Astronomyin the Northern Territory
Get a clear view of the solar system from your swag and see celestial bodies you won’t see in the big city.
There are few places in Australia where you’ll get a better view of the night sky than in the Northern Territory. With a landmass of over 1.42 million square kilometres, there’s ample space for you to look upwards.
Outside of the major cities, where artificial light is limited, is where you’ll get unspoilt views of the magical Territory sky.
Choose from one of the many campgrounds across the Northern Territory where the noise and light of the city is switched off and you can just look up and enjoy.
You won’t even need a telescope.
Stargazing in Alice Springs
Just 15 minutes south of Alice Springs is Earth Sanctuary World Nature Centre. Earth Sanctuary focuses their operations on ecology, culture and astronomy giving a new perspective on the incredible life in the desert and the skies. You’ll learn not only about the night sky but its impact on wildlife, the environment and the creation stories of local Aboriginal people.
Choose from a range of experiences led by your star-guide including:
- Public and private night sky astronomy sessions with use of a deep sky telescope and laser pointer so you don’t miss a thing
- Sunset to sunrise tour where you spend your night in a swag watching the skies transform
- Paint the night by moonlight art workshop sessions run on the nights of full moon and half moon with a painting tutorial and the option to stay the night
- Dark sky specialty nights that coincide with special celestial events best seen from the sanctuary
- Dinner and a show where culture and astronomy combine.
These award-winning experiences are popular so it’s best to book ahead.
Under the stars at Uluru
If Alice Springs is a great place to see the stars, then the resort town of Yulara, home to Uluru, is even better. With very little light from the township, the night sky will come alive before your eyes.
Outback Sky Journeys Astro Tours operates two different tours departing from Town Square in Yulara. The Astro Tour departs 2 hours after sunset and with the guidance of an astronomer with telescopes, binoculars and iPads, you’ll learn everything there is to know about the sky.
The Family Astro Tour is suitable for all ages and leaves 40 minutes after sunset so it’s not a late night out for the little ones. You’ll still get a great view and the expert commentary of the Astro Tour.
Twinkle twinkle in Tennant Creek
As the most remote major town in the Northern Territory, Tennant Creek is a sky watcher’s delight. There are plenty of great vantage points to set up after dark and watch the skies.
One of the best spots is the Bill Allen Lookout on Battery Hill. The lookout gives a 360° view of the town and beyond making it an ideal spot to get comfortable and look skyward.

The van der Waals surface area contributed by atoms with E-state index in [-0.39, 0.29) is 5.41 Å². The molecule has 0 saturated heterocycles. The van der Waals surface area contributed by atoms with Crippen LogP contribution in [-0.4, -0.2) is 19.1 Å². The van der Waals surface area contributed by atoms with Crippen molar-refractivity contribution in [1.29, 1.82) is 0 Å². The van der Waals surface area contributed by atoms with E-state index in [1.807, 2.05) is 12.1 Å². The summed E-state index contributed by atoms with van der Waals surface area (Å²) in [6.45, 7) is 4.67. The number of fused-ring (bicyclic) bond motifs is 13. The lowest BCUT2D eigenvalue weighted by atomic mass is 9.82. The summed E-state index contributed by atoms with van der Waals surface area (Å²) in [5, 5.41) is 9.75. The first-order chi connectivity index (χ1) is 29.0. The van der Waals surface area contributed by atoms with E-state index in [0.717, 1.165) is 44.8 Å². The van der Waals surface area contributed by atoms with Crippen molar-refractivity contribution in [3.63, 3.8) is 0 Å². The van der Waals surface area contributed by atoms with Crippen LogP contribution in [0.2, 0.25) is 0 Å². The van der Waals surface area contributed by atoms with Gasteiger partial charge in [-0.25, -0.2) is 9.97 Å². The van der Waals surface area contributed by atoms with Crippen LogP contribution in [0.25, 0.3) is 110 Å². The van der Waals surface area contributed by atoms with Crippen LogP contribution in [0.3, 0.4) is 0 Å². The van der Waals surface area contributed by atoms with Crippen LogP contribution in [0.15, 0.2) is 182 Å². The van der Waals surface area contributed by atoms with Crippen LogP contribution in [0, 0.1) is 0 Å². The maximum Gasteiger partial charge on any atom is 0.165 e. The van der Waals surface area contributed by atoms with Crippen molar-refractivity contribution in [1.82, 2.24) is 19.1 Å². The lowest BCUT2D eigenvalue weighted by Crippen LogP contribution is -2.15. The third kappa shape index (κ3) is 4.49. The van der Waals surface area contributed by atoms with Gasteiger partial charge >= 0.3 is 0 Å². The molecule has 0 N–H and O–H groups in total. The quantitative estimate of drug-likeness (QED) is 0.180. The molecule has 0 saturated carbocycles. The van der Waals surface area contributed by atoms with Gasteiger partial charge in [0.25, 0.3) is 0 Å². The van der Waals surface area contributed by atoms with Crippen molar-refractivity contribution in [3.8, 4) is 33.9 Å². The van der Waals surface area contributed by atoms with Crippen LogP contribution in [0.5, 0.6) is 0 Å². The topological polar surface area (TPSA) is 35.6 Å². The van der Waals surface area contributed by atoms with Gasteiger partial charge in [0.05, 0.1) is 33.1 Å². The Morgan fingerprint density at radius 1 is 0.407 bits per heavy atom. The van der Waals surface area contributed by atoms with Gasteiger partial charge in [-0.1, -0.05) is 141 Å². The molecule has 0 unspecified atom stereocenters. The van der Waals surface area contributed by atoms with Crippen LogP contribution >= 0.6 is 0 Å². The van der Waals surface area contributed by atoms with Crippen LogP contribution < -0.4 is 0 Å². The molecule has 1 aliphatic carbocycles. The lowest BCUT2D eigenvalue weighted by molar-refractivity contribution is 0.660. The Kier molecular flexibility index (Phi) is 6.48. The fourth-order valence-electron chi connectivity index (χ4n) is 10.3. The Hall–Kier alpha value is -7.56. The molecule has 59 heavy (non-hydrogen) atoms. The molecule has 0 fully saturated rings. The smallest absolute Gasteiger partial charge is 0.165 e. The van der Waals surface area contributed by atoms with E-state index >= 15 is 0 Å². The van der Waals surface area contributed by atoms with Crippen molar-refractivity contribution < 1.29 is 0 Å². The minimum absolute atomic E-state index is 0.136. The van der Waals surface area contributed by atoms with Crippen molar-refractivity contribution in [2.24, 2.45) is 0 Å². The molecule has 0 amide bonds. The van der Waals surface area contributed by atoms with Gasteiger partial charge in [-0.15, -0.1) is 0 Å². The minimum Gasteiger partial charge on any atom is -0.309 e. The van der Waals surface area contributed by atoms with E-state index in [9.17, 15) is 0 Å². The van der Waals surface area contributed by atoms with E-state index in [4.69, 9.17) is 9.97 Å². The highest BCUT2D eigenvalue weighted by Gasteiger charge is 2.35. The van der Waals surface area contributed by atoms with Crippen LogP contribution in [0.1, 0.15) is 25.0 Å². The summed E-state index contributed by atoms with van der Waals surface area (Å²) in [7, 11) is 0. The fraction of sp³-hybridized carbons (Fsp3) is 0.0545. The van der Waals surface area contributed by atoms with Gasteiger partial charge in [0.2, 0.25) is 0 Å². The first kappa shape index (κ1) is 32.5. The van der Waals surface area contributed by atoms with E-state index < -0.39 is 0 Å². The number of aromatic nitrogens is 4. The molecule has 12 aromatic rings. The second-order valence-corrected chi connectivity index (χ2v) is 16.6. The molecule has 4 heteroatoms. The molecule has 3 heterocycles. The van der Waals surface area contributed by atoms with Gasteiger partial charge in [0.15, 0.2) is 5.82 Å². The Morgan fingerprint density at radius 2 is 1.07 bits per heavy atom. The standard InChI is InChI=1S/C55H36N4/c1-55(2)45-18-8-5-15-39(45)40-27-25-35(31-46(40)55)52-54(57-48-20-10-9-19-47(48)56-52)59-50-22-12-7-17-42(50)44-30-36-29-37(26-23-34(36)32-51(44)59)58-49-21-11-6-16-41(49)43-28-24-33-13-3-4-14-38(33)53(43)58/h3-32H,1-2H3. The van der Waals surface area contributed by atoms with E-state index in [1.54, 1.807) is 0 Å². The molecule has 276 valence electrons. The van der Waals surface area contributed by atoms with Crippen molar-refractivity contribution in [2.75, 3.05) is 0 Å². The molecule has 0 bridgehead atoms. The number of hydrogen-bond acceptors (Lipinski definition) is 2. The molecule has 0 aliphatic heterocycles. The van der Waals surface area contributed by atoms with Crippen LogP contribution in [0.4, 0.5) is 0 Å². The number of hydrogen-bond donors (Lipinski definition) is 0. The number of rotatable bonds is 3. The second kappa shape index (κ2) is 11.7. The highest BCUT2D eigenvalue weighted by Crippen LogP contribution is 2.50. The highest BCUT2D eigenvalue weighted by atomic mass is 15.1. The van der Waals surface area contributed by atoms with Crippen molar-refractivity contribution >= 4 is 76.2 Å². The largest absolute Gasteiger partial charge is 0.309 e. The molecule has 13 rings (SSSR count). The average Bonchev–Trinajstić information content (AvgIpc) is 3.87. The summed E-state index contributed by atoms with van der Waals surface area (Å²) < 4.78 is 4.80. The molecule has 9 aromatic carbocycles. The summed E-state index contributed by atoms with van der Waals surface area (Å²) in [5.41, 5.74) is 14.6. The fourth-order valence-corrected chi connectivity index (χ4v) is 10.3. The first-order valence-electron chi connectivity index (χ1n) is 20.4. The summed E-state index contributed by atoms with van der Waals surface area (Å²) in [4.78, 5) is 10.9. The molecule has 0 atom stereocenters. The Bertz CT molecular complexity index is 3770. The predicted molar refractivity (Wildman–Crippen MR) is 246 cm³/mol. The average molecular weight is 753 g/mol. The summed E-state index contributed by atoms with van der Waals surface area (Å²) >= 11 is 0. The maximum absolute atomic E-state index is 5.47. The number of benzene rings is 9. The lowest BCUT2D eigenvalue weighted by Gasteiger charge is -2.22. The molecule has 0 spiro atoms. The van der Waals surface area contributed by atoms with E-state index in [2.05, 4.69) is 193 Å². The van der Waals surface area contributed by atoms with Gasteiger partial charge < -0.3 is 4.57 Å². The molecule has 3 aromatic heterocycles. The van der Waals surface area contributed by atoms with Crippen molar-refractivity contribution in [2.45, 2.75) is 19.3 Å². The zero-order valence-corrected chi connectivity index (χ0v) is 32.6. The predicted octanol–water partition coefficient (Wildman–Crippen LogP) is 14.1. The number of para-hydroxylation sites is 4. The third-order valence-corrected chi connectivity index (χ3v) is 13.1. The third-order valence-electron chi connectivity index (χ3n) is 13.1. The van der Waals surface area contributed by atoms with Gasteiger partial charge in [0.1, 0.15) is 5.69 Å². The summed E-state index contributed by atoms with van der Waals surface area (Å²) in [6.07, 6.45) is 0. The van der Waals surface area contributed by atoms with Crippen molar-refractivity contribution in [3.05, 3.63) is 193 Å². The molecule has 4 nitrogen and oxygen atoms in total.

Tingkkarli/Lake Mary Ann also offers the perfect spot to watch the sunset, have a BBQ and then relax under the stars.
Outback astronomy in Katherine
Just like Tennant Creek, Katherine is a brilliant town to stargaze from. A small, remote town it has limited artificial light and plenty of space where you get uninterrupted views of the heavens.
The Nabilil Dreaming Sunset Dinner Tour operates on Katherine Gorge offering guests a candlelit three-course dinner while you watch the sunset. Once the sun is down, enjoy the ambience of the night on the quiet and peaceful gorge.
On your way back from your dinner tour, head back towards town on Gorge Road and find a quiet spot on the banks of the Katherine River. As your eyes adjust to the darkening sky, the stars will pop. There are picnic tables and BBQ areas scattered throughout the area that will make a great base for the night.
Watching the skies in Darwin
You might think that stargazing in a big city like Darwin would be difficult but there are plenty of great spots within the city – and just outside – where you can find a great vantage point.
East Point Reserve offers stunning views of the sky just a few kilometres from the city centre. There are numerous spots where you can grab a picnic table or sit down on the grass or sand and watch the world go by including the Dudley Point Lookout on the western side of the reserve. The northernmost end of the reserve closes at 11pm when the gates are locked so make sure you’re packed and ready to go long before then. Camping isn’t allowed in the park.
Jervois Park, next to the Deckchair Cinema, and Goyder Park, next to the cruise ship terminal are both excellent places within Darwin City that offer sea views, amazing sunsets and great night sky viewing. There’re grassed areas and a rock wall to make yourself comfortable and dinner at the Darwin Waterfront is just a short stroll away.
Cullen Bay Beach, Casuarina Beach, Nightcliff foreshore, East Arm (near the boat ramp) and pretty much anywhere in the rural area are also great places within driving distance of the city where the light is dimmer and you can see more above.
A Darwin Harbour sunset cruise is also a great option away from the light of the city. Once the sun sets, the sky becomes dark quite quickly and your return to dry land is lit by the stars. From your drop-off point at the Cullen Bay Marina or Stokes Hill Wharf, find a quiet spot and keep looking up.
If the sunset cruise isn’t your style, jump on a SeaLink ferry to Mandorah and Wagait Beach and watch the skies from the jetty or the beach. There’s a stunning view of the city and the sky from the beach or even from the open-air seating atop the ferry. Ferries run from 6.30am through to 11pm, with midnight services on Friday, Saturday and public holidays.